Published on: May 28, 2019

  1. How did you get into film?

I always knew I wanted to be an actress from a very early age, but I didn’t get to act in my first film until 2013. It was a short film called The Lucky One, in remembrance of the Westgate mall attack.

  1. What difference do you see in yourself from the film time you were on a set to now?

Being on set and taking on a new character has a peculiar way of opening you up and teaching you things about yourself you didn’t know existed. I think that is always the difference for me. When I leave a set I find that I usually have discovered more to me and my nature.

  1. What is your creative process?

I am an emotional person and I believe that if I can feel it, I can express it. So my creative process heavily involves getting in touch with myself and my feelings. When I do that I am then able to write about what is on my mind, and what it is that I really want to convey to the world. This applies to both my writing and my acting. When I get a new character, I like to know what moves them, what is important to them, their perspective on life and how they would react to different situations. This always helps me with getting into my character and taking the character’s life and making it mine. It is one of my favorite things about acting.

  1. What has been your greatest challenge?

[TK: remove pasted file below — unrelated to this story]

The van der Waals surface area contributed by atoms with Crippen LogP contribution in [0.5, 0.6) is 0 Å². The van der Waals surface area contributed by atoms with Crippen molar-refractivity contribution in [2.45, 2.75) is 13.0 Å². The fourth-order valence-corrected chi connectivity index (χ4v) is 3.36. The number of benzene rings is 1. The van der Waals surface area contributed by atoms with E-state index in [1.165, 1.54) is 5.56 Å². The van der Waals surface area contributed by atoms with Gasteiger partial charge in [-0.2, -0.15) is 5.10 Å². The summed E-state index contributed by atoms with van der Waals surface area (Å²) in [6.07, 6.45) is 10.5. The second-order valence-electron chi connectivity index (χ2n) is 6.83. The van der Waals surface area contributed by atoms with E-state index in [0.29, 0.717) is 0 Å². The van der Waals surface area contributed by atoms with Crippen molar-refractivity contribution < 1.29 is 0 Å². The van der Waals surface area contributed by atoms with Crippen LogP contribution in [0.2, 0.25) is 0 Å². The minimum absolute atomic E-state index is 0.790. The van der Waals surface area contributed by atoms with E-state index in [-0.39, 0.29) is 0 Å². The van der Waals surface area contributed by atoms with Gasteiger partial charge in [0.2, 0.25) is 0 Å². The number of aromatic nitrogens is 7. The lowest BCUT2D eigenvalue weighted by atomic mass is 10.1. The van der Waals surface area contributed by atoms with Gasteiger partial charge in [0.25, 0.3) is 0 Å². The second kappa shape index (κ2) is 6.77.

My biggest challenge has been constantly believing in my craft. Self-doubt is rampant among creatives, especially when you feel that the work you are putting in isn’t getting seen enough or isn’t good enough. I am learning to trust in my abilities even when there is no one around to affirm it. I have also learnt to keep creating, even when it doesn’t feel good enough, create. That is how we grow in our craft, by doing the thing that needs to get done.

  1. Do you feel like the Kenyan Entertainment Industry is one to sustain a career?

A few years back I might have given a different answer, but in this day and age, I am wildly optimistic that it can be done. With the advent of social media, I feel that if you work smart, you can salvage a lot from your career as a Kenyan entertainer. We are at a point where corporate brands, both local and international, are increasingly looking for artists and personal brands to work with. I think how you market and build your brand as an entertainer in Kenya determines how well you are able to monetize it and make a sustainable career for yourself. But just like any business, you will need a game plan. And that’s where a lot of artists miss out.

  1. What would make the Kenyan industry unique? How do we create our own brand and identity?

Simple, by telling our own stories, in their true authentic form. This is especially a task for the writers and directors. Let us write films that celebrate our uniqueness as Kenyans, let us incorporate the diversity of our culture, our languages, our interactions with each other. They don’t all have to be rosy stories either. We face a lot of hardships as Kenyans too, let us put that in our art. Your story should at least have a reflection of our political climate; what are the strengths and struggles unique to our women, how does society treat our men, who are our legends, who are our gods, our myths? Let us show off our landscape more, Kenya is a beautiful country and there are so many stories we are yet to tell.

  1. What makes you unique?

I would say being the daughter of a reformed bank robber and a former nun gives me quite a unique perspective on the world. My uniqueness is in how I perceive the world and its workings.